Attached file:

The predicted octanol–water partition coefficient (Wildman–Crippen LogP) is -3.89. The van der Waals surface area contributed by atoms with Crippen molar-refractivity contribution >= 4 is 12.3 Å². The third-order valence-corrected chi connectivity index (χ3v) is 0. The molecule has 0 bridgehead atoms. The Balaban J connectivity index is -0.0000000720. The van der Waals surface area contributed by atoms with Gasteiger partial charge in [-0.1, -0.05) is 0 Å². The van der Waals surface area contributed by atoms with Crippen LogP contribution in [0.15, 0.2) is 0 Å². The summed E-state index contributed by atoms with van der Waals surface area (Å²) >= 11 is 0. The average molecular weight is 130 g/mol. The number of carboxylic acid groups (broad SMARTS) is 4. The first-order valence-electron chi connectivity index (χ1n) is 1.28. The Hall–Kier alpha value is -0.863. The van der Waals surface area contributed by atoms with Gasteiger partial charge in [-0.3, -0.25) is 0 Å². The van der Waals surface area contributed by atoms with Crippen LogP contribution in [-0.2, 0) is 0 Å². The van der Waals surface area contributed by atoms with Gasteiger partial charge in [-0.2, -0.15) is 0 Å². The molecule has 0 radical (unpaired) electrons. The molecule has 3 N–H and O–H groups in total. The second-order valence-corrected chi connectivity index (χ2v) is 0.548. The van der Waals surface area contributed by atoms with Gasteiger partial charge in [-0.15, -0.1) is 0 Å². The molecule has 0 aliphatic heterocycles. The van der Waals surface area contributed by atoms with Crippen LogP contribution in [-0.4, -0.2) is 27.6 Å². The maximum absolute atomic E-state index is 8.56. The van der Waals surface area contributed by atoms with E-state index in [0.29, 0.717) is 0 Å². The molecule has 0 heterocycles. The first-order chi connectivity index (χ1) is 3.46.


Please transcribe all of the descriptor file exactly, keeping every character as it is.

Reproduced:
The predicted octanol–water partition coefficient (Wildman–Crippen LogP) is -3.89. The van der Waals surface area contributed by atoms with Crippen molar-refractivity contribution >= 4 is 12.3 Å². The third-order valence-corrected chi connectivity index (χ3v) is 0. The molecule has 0 bridgehead atoms. The Balaban J connectivity index is -0.0000000720. The van der Waals surface area contributed by atoms with Gasteiger partial charge in [-0.1, -0.05) is 0 Å². The van der Waals surface area contributed by atoms with Crippen LogP contribution in [0.15, 0.2) is 0 Å². The summed E-state index contributed by atoms with van der Waals surface area (Å²) >= 11 is 0. The average molecular weight is 130 g/mol. The number of carboxylic acid groups (broad SMARTS) is 4. The first-order valence-electron chi connectivity index (χ1n) is 1.28. The Hall–Kier alpha value is -0.863. The van der Waals surface area contributed by atoms with Gasteiger partial charge in [-0.3, -0.25) is 0 Å². The van der Waals surface area contributed by atoms with Crippen LogP contribution in [-0.2, 0) is 0 Å². The van der Waals surface area contributed by atoms with Gasteiger partial charge in [-0.2, -0.15) is 0 Å². The molecule has 0 radical (unpaired) electrons. The molecule has 3 N–H and O–H groups in total. The second-order valence-corrected chi connectivity index (χ2v) is 0.548. The van der Waals surface area contributed by atoms with Gasteiger partial charge in [-0.15, -0.1) is 0 Å². The molecule has 0 aliphatic heterocycles. The van der Waals surface area contributed by atoms with Crippen LogP contribution in [-0.4, -0.2) is 27.6 Å². The maximum absolute atomic E-state index is 8.56. The van der Waals surface area contributed by atoms with E-state index in [0.29, 0.717) is 0 Å². The molecule has 0 heterocycles. The first-order chi connectivity index (χ1) is 3.46.